• Appetite
  • Brain function
  • Cardiovascular health
  • Cell health
  • Digestion
  • Energy levels
  • Eyesight
  • Hormones and cholesterol production
  • Muscle tone
  • Proper nerve function
  • Red blood cell production

(The above section is intended for information purposes only and not as any form of medical, diet, or other health guidance.)

Making Barley Malt Syrup

If you’d like to try making your own barley malt syrup, it is a straightforward, if somewhat time-consuming, process.


2 lbs of wholegrain unhulled barley

Fresh, clean water 


  1. In a large sieve or collider, thoroughly wash the barley until the water runs clear.
  2. Place the grain into a large pot and cover with water adding an additional few inches of water on top. Leave overnight.
  3. The next morning, drain off the water and allow the grain to breathe for a few hours by spreading it out on a tray.
  4. Soak the grains again in fresh water until the evening, then strain off the water and tip the grains into a clean cotton cloth or teatowel.
  5. Fold up the corners of the cloth and secure firmly so the grains cannot escape.
  6. Soak the fabric in water and wring out the excess.
  7. Hang the cloth up overnight.
  8. The following morning unwrap the cloth and spray the grains thoroughly with water. Close the fabric and spray it with water regularly throughout the day to keep it moist.
  9. Do the same thing again each day until the grains are well sprouted and ¼ to ½ inch in length. This usually takes around 3 to 5 days.
  10. Dry the sprouted grain by spreading it out thinly in a food dehydrator or in an oven placed on its lowest heat setting. You can also use the hot sun by spreading it out on clean, black plastic. 
  11. Once dry, using a rolling pin, crush and mash the sprouts. Spread them out in a layer on a baking tray and place into a low oven set between 200°F and 250°F until you see a thick dark syrup forming from the sprouts. Pay close attention as you don’t want them to burn.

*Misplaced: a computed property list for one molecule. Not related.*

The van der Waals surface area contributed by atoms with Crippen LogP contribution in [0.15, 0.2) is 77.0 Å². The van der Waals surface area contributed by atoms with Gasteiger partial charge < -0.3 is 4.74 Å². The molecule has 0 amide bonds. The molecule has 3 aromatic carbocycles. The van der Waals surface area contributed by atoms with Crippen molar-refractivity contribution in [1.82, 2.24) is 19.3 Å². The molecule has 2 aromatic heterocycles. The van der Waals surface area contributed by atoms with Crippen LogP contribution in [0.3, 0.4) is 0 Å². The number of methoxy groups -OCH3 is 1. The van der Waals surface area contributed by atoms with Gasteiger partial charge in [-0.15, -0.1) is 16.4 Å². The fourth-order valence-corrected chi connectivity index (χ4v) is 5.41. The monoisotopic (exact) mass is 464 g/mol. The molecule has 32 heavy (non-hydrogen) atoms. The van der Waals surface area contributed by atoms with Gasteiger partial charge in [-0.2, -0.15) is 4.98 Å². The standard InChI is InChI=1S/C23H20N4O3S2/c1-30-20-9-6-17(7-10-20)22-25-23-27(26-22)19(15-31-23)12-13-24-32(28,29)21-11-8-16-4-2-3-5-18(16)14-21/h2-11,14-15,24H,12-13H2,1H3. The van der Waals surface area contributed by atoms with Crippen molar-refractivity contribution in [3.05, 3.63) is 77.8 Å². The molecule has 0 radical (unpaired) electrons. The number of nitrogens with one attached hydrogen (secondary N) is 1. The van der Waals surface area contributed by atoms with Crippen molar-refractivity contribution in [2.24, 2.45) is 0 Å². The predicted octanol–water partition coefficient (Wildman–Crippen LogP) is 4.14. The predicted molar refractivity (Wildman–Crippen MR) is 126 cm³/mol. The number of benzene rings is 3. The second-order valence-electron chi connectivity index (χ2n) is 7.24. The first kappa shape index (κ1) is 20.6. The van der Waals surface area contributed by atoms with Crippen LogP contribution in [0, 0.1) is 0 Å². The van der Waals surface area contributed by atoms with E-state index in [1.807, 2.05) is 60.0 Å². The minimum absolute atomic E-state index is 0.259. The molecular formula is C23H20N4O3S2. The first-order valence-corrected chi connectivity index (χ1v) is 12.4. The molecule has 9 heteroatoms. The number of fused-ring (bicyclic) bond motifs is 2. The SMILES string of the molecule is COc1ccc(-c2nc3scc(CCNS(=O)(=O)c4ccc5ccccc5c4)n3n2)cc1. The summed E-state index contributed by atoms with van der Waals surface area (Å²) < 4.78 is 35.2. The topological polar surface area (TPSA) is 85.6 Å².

12. Strain off the syrup to remove all the impurities and bottle it in sterilized glass jars with tight-fitting lids.

In this video, you can see barley being processed to the malting stage at home:


Barley malt syrup can be found quite easily in stores or online. If you’d like to try making it yourself, it can be quite a fun process. However, the amount of syrup you can produce is likely to be relatively small, as it takes large quantities of sprouted barley to make even a minimal volume.

If you’ve enjoyed reading about making barley malt syrup, you can find other barley-related articles, along with many more about animals and farming, on our site.

Leave a Comment

This site uses Akismet to reduce spam. Learn how your comment data is processed.

Farm & Animals

6043 S Drexel Ave
Chicago, IL 60637

Amazon Disclaimer

Farm & Animals is a participant in the Amazon Services LLC Associates Program, an affiliate advertising program designed to provide a means for sites to earn advertising fees by advertising and linking to


Farm & Animals do not intend to provide veterinary advice. We try to help farmers better understand their animals; however, the content on this blog is not a substitute for veterinary guidance. For more information, please read our PRIVACY POLICY.